Today, FINA released a revised Open Water season schedule for 2011 that includes pushing back both the Swimming World Cup and Swimming Grand Prix Series’ schedules.
In the prelude to the posting of the schedule, the release states with transparency their intent to have made significant conclusions in their investigation prior to the April 17 beginning of next year’s World Cup in Brazil.
FINA has re-scheduled its 10km Marathon Swimming World Cup in 2011, which will have its first race in April (in Santos, BRA), in order to provide the necessary time for the FINA Task Force in charge of investigating the causes and circumstances of the tragic loss of open water swimmer Fran Crippen (USA), on October 23, 2010, at the last leg of the FINA 10km Marathon Swimming World Cup in Fujairah (UAE), to finalise its work and for the FINA Technical Open Water Swimming Committee and the FINA Bureau to consider the respective findings.
Many around the swimming community have complained about FINA’s seeming lack of haste in progressing through their search for answers, and this is the first public indication that the start is imminent.
Although they postponed the schedule of the World Cup events, which is the series where Crippen died, they still plan to begin the Grand Prix Series in about 6 weeks in Argentina. This is particularly alarming, because the Grand Prix Series races are notably longer than the World Cup races. This includes the second and fourth events, both held in Argentina, that are 57km (35 mi) and 88km (54 mi) ultra-endurance events.
The updated World Cup race schedule is posted below, with the average surface water temperatures for that time of year listed in parenthesis. It is widely believed that the temperature of the water, which ranged from the mid-to-high 80’s, played at least a partial role in Crippen’s death. The averages are compiled from various sources, and temperature extremes tend to vary 3-4 degrees in either direction from the average. All World Cup races are 10k’s.
|1.||Santos (BRA)||April 17 (79 F)|
|2.||Cancun (MEX)||April 30 (81 F)|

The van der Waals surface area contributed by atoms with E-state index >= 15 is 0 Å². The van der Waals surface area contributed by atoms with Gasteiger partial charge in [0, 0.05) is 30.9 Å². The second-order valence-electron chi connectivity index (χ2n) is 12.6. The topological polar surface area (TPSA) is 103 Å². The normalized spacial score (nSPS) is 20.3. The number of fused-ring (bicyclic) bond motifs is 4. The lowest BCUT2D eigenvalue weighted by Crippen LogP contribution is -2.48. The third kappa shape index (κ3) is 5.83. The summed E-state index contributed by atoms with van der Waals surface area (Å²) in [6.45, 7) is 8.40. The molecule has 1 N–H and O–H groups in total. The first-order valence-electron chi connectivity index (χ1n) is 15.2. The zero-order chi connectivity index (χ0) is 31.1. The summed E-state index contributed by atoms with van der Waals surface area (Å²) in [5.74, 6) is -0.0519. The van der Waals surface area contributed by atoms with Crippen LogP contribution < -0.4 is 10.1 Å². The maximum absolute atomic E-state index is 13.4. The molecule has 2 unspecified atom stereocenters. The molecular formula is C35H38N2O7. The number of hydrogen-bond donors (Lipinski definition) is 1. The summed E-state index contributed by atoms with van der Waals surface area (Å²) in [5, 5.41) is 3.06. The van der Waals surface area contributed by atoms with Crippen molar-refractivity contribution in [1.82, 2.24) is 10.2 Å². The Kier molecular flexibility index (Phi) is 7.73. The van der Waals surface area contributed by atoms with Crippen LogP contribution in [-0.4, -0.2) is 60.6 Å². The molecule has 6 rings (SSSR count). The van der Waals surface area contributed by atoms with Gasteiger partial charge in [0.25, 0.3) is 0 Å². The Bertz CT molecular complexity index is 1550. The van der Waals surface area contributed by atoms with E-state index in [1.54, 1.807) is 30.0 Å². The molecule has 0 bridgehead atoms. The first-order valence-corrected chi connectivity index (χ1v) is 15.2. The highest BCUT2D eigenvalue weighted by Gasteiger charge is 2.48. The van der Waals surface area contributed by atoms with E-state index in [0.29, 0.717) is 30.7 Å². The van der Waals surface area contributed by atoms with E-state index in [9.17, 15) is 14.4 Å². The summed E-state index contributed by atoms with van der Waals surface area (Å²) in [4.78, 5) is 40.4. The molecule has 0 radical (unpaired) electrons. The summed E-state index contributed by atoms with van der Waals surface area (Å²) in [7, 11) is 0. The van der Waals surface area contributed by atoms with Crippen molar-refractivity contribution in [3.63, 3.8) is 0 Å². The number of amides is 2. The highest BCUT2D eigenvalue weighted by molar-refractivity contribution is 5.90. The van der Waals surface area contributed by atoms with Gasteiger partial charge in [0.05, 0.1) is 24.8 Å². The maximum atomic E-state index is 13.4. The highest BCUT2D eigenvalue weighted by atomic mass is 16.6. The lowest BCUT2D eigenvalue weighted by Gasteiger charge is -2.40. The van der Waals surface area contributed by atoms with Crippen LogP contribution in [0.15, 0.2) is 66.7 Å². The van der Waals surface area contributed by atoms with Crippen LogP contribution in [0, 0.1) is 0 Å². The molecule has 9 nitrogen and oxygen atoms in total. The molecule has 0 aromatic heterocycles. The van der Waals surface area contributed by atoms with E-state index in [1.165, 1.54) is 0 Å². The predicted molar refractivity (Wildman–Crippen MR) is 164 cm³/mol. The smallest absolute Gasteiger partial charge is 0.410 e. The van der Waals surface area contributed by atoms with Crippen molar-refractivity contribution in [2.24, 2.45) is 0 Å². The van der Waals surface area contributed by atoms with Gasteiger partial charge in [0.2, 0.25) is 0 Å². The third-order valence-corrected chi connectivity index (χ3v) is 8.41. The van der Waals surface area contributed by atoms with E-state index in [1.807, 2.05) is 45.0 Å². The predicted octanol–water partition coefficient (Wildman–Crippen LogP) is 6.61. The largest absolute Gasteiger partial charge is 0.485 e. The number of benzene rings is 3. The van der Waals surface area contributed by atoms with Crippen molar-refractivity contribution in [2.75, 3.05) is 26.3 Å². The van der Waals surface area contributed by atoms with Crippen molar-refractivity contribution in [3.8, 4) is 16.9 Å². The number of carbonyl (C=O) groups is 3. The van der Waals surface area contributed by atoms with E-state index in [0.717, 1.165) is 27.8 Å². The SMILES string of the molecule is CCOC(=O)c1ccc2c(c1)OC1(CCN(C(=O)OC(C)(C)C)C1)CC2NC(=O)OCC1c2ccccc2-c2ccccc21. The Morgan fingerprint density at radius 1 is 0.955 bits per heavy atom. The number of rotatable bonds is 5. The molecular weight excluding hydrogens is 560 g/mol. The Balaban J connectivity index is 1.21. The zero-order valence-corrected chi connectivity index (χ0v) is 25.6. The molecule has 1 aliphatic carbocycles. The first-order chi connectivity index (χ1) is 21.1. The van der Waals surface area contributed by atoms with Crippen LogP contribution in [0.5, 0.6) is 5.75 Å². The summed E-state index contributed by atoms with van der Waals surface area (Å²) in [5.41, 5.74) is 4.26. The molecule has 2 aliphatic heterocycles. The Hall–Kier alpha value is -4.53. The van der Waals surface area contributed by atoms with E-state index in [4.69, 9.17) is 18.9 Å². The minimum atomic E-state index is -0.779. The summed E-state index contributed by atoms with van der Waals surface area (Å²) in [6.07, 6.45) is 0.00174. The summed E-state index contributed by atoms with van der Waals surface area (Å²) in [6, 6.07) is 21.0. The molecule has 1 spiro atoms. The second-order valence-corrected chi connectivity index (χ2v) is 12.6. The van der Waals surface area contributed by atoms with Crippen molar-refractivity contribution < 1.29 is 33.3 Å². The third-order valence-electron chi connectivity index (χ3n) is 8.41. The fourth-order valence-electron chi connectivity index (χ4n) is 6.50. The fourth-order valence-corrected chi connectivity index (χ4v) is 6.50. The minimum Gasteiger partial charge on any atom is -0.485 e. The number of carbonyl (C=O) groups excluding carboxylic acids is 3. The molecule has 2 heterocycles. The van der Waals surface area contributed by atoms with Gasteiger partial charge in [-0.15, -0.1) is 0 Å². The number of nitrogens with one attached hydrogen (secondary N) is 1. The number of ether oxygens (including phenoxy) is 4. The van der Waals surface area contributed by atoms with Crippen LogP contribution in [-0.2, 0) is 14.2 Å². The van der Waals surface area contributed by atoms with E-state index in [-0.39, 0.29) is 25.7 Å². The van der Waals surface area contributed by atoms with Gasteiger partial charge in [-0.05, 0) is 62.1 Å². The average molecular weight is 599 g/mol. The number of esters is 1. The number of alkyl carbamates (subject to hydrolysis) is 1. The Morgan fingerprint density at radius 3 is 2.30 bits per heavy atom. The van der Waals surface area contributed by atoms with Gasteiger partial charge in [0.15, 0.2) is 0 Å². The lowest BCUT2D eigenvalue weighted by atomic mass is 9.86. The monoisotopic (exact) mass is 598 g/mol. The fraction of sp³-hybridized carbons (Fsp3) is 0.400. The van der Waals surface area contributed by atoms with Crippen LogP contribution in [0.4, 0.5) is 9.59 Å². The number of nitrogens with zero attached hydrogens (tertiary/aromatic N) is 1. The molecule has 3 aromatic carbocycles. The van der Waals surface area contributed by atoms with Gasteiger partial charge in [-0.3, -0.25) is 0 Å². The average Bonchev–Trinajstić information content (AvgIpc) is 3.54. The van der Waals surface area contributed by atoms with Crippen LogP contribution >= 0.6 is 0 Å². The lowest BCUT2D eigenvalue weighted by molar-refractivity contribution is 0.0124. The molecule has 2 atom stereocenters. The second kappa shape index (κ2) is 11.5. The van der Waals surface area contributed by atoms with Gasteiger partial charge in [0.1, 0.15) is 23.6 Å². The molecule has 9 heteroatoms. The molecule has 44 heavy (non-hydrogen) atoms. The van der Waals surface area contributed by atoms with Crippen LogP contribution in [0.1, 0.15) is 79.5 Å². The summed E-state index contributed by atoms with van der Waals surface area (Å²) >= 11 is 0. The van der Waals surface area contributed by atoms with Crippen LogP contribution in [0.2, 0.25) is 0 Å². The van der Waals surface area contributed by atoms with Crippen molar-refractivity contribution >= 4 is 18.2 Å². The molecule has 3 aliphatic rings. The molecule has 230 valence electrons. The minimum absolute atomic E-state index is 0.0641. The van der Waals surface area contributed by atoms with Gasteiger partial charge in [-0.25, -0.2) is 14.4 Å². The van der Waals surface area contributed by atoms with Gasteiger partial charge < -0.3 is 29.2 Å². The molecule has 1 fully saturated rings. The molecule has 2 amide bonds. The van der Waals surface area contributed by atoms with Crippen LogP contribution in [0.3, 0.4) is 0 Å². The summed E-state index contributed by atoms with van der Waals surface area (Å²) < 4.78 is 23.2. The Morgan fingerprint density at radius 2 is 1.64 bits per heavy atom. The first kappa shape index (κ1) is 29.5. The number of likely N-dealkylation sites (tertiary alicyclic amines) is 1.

|3.||Setubal (POR)||June 18 (66 F)|
|4.||Lac St. Jean (CAN)||July 24 (65 F)|
|5.||Shantou (CHN)||September 25 (69 F)|
|6.||Hong Kong (HKG)||October 2 (82 F)|
|7.||UAE (city tbc)||tbc|
There are still a few scary numbers on the list, notably Cancun in April and Hong Kong in October. These average water temperatures are not far off of the average temperatures for the now-infamous race in the UAE, and an unusually warm year could spell more trouble. Keep in mind that, on the surface, Crippen’s struggle with the heat was not an isolated incident, as at least three other swimmers were hospitalized from heat exhaustion.
For reference, here is the Grand Prix schedule with race distances.
|Rosario (ARG, 15km)||January 23|
|Santa Fe-Coronda (ARG, 57km)||January 30|
|Viedma (ARG, 12km)||February 5|
|Hernandarias-Parana (ARG, 88km)||February 13|
|Sumidero Canyon (MEX, 15km)||April 23|
|Capri-Napoli (ITA, 36km)||June 19|
|Lac St-Jean (CAN, 32km)||July 30|
|Lac Magog (CAN, 34km)||August 6|
|Sabac (SRB, 19km)||August 7|
|Ohrid Lake (MKD, 30km)||August 14|
|UAE (city tbc)||tbc|
Notice that FINA has left UAE’s hosting city and date open at the end of both schedules. This is perhaps to give themselves flexibility that might be necessary as a result of their findings. At any rate, it will certainly be an interesting season, and will be under one hundred times the scrutiny of any other Open Water season in history.